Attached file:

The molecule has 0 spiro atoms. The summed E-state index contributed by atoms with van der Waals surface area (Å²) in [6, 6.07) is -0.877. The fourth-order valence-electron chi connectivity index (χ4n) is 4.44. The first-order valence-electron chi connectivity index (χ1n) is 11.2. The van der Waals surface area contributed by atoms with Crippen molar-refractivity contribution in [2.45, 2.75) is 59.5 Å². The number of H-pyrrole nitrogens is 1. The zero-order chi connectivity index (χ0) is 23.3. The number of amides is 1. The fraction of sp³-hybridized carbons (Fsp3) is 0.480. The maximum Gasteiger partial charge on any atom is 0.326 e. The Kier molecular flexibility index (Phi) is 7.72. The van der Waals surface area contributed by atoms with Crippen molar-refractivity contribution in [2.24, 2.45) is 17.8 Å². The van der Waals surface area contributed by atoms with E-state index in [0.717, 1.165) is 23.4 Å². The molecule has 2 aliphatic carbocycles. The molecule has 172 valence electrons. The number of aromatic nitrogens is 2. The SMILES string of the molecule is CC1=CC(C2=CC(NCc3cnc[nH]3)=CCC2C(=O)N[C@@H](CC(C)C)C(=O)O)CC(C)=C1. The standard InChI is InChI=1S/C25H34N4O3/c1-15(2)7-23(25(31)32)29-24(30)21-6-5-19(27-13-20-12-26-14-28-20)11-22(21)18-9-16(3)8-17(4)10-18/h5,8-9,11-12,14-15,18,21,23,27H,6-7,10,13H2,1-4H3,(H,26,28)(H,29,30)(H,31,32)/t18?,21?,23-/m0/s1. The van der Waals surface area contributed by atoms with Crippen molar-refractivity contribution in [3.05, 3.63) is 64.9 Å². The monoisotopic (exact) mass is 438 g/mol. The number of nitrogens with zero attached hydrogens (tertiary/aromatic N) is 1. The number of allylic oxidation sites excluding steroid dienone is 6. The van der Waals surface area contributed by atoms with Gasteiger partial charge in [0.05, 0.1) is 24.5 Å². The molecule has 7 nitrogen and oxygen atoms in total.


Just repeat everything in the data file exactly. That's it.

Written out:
The molecule has 0 spiro atoms. The summed E-state index contributed by atoms with van der Waals surface area (Å²) in [6, 6.07) is -0.877. The fourth-order valence-electron chi connectivity index (χ4n) is 4.44. The first-order valence-electron chi connectivity index (χ1n) is 11.2. The van der Waals surface area contributed by atoms with Crippen molar-refractivity contribution in [2.45, 2.75) is 59.5 Å². The number of H-pyrrole nitrogens is 1. The zero-order chi connectivity index (χ0) is 23.3. The number of amides is 1. The fraction of sp³-hybridized carbons (Fsp3) is 0.480. The maximum Gasteiger partial charge on any atom is 0.326 e. The Kier molecular flexibility index (Phi) is 7.72. The van der Waals surface area contributed by atoms with Crippen molar-refractivity contribution in [2.24, 2.45) is 17.8 Å². The van der Waals surface area contributed by atoms with E-state index in [0.717, 1.165) is 23.4 Å². The molecule has 2 aliphatic carbocycles. The molecule has 172 valence electrons. The number of aromatic nitrogens is 2. The SMILES string of the molecule is CC1=CC(C2=CC(NCc3cnc[nH]3)=CCC2C(=O)N[C@@H](CC(C)C)C(=O)O)CC(C)=C1. The standard InChI is InChI=1S/C25H34N4O3/c1-15(2)7-23(25(31)32)29-24(30)21-6-5-19(27-13-20-12-26-14-28-20)11-22(21)18-9-16(3)8-17(4)10-18/h5,8-9,11-12,14-15,18,21,23,27H,6-7,10,13H2,1-4H3,(H,26,28)(H,29,30)(H,31,32)/t18?,21?,23-/m0/s1. The van der Waals surface area contributed by atoms with Crippen molar-refractivity contribution in [3.05, 3.63) is 64.9 Å². The monoisotopic (exact) mass is 438 g/mol. The number of nitrogens with zero attached hydrogens (tertiary/aromatic N) is 1. The number of allylic oxidation sites excluding steroid dienone is 6. The van der Waals surface area contributed by atoms with Gasteiger partial charge in [0.05, 0.1) is 24.5 Å². The molecule has 7 nitrogen and oxygen atoms in total.